2011 Prediction: Procurement Organizations Refocus Efforts on Complex Categories as a Core Strategy

As anyone who has been through multiple procurement transformation and strategic sourcing exercises is fully aware, the point of diminishing returns from tackling traditional categories (e.g., office products, facility MRO, IT hardware, basic direct spend, etc.) begins to occur somewhere between the second and third sourcing initiative for the same category. Granted, there's usually still future savings to be found, often through compliance, demand management, etc. But it's impractical to think that an organization can continue to achieve double-digit -- or even high single digit -- savings year in and year out across the traditional procurement cost reduction repertoire.

Up until this point in time, there were good reasons why many procurement organizations limited themselves to a usually typical market basket of spend areas. Because of limitations in category-specific spend visibility, challenges of broader category and supplier lifecycle management, stakeholder management issues, and a host of other reasons, few organizations have successfully pursued what I'm terming "complex categories" as part of a core cost reduction/cost management strategy.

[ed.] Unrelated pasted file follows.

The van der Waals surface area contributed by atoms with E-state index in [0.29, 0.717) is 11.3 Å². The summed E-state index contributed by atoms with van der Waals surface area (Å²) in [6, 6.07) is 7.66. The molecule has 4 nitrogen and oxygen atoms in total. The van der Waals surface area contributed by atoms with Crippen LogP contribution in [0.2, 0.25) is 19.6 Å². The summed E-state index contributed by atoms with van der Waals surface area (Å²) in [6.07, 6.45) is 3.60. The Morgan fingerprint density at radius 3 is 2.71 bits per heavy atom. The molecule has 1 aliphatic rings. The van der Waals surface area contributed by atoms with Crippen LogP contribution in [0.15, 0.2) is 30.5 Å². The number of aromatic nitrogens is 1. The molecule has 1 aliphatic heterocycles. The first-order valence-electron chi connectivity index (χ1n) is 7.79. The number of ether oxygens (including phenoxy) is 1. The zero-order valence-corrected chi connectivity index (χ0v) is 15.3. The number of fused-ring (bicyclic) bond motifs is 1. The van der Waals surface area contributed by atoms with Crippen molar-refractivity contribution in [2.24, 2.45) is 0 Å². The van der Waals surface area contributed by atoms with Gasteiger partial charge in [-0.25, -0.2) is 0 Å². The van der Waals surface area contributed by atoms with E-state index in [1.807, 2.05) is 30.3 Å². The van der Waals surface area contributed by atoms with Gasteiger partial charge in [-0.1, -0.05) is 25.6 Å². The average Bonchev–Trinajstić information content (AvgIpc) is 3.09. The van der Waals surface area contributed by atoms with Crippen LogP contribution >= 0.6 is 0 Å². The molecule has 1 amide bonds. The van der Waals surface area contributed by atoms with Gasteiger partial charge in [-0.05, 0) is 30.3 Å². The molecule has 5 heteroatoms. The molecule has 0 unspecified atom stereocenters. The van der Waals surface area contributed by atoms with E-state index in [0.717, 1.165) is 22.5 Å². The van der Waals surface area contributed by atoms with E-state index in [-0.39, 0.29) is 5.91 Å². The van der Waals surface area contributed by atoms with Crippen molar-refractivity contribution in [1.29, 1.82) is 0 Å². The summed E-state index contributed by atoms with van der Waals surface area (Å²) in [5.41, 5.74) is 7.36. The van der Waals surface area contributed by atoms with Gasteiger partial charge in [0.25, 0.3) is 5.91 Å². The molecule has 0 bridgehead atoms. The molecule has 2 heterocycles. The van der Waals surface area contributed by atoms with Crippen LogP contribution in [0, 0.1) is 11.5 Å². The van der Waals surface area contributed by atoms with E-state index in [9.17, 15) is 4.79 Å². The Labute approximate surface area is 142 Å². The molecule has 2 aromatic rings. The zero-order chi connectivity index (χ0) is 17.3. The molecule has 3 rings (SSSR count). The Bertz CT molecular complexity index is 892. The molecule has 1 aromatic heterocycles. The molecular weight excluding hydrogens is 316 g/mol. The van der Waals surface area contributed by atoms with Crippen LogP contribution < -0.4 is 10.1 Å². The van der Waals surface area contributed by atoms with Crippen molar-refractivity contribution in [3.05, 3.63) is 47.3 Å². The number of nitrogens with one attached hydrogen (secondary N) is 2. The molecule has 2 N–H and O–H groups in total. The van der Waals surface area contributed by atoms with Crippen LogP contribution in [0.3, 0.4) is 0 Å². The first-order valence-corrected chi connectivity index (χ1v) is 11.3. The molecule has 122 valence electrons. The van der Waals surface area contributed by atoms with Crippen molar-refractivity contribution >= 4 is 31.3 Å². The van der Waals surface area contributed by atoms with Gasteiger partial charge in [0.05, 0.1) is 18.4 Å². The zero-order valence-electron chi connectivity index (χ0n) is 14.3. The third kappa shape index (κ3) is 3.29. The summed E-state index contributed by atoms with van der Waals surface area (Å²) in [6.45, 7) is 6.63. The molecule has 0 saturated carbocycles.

Complex categories are those such as marketing, legal, contingent labor, professional services, telecom, travel and other areas where the nuances and complexities of each area require unique capabilities and domain knowledge to effect material and sustainable savings opportunities. I also include categories such as packaging and packaging engineering in the "complex" bucket when a procurement organization begins to add material, design and engineering specifications into the sourcing and supplier management equation.

There are a number of reasons I think the time is right for procurement organizations to make complex categories a core focus. From proven and improved technology that addresses the specification, sourcing, compliance and lifecycle management components of complex spend areas to the greater acceptance of procurement by the broader organization, having emerged as a more important and influential group, the reasons abound. Stay tuned as we offer a general all-purpose recipe for going after complex categories later this week.

- Jason Busch

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